Scorecard Identifies Pasture Strengths And Weaknesses

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Alberta Agriculture and Rural Development’s pasture specialists have developed an Alberta Tame Pasture Scorecard. The scorecard is a tool that will help producers assess their pastures and provide tips on pasture management. Regular pasture assessments monitor pasture performance. Assessments record changes on pastures due to management, weather, and growing conditions.

“Pasture assessment identifies strengths and weaknesses in the pasture management system,” says Grant Lastiwka, P. Ag., forage/ grazing/beef specialist with Alberta Agriculture and Rural Development, Olds.

“Producers can capitalize on management strengths to maximize forage production. Once problem areas are identified, it is possible to target management to produce specific improvements. When resources are limited, targeting management to areas that will produce the greatest return is critical. Regular pasture assessments help optimize forage production and evaluate the sustain-ability of pasture management systems.”

Producers can use the Alberta Tame Pasture Scorecard to visually assess their pastures and record their observations for future monitoring. The scorecard uses key indicators and descriptions to measure pasture vigour and productivity. Indicators such as plant population, plant density, plant vigour, ground cover, soil damage, and severity and uniformity of use are assessed and given a ranking of low, moderate or high. Each indicator looks at a key component of a healthy, productive tame pasture. For example, plant population looks at the proportion of total plant population made up of productive, well-adapted, palatable forage plants.


“The Alberta Tame Pasture Scorecard is quick and easy to use,” says Lastiwka. Producers can complete the assessment with just the scorecard and a pencil. No special training is required. Instructions on how to use the scorecard in the field, and a list of management practices that can be used to improve tame pasture are included with the scorecard.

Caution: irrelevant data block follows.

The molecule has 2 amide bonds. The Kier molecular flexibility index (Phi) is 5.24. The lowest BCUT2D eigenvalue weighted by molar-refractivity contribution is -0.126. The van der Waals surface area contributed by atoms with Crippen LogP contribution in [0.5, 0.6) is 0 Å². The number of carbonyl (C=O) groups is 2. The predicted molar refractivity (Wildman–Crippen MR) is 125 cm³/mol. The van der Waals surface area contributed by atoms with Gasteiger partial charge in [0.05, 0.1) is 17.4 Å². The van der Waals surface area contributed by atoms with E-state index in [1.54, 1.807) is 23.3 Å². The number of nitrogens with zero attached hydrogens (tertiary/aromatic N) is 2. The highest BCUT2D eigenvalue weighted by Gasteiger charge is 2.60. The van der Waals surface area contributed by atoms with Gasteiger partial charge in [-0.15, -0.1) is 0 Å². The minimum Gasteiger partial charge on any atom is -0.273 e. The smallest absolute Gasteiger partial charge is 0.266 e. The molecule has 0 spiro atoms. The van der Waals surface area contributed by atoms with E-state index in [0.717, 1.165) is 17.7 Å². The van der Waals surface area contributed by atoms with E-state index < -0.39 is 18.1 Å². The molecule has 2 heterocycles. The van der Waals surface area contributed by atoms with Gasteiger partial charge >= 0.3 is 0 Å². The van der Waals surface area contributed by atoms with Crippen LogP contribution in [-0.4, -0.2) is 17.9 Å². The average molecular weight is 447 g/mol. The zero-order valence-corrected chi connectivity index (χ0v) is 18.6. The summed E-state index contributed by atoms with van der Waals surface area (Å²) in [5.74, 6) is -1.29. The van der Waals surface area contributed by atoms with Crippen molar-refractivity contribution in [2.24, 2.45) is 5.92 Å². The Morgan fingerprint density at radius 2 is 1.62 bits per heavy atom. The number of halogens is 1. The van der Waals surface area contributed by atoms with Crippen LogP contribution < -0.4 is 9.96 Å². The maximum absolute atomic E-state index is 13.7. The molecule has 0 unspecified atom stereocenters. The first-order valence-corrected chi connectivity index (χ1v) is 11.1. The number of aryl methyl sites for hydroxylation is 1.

Producers can rate each indicator by circling the rank that best describes pasture condition, note those that need improvement and consider management options that might help.

Lastiwka says it is recommended to monitor pastures during the growing season at about the same time each year. This makes it easier to follow changes in indicators over time.

“Divide the farm into several pastures or paddocks, based on management, forage type, soils or timing of use. A separate assessment should be done for each pasture or paddock, since different sites may need different management. Each assessment should be based on an average of at least three sites within the paddock. Avoid areas near water, trees and other places where animals concentrate. Consider assessing these areas separately.”


The Alberta Tame Pasture Scorecard assessment is based on individual producer’s knowledge and understanding of their pastures. The assessment is subjective, so it’s useful if the same person assesses all the pastures on the farm. Indicator scores do not represent an absolute value or measure. While high scores are good, all pastures have opportunities for improvement.

“Pasture assessments allow producers to look closely at their pastures and identify specific areas where management improvements may be profitable and effective,” says Lastiwka. “Rather than a shotgun approach, they allow targeted, specific management.

The Alberta Tame Pasture Scorecard (Agdex 130/10-1) is available free of charge by contacting Alberta Agriculture’s Publications Office at 780-427-0391 in the Edmonton area or toll free at 1-800-292-5697.

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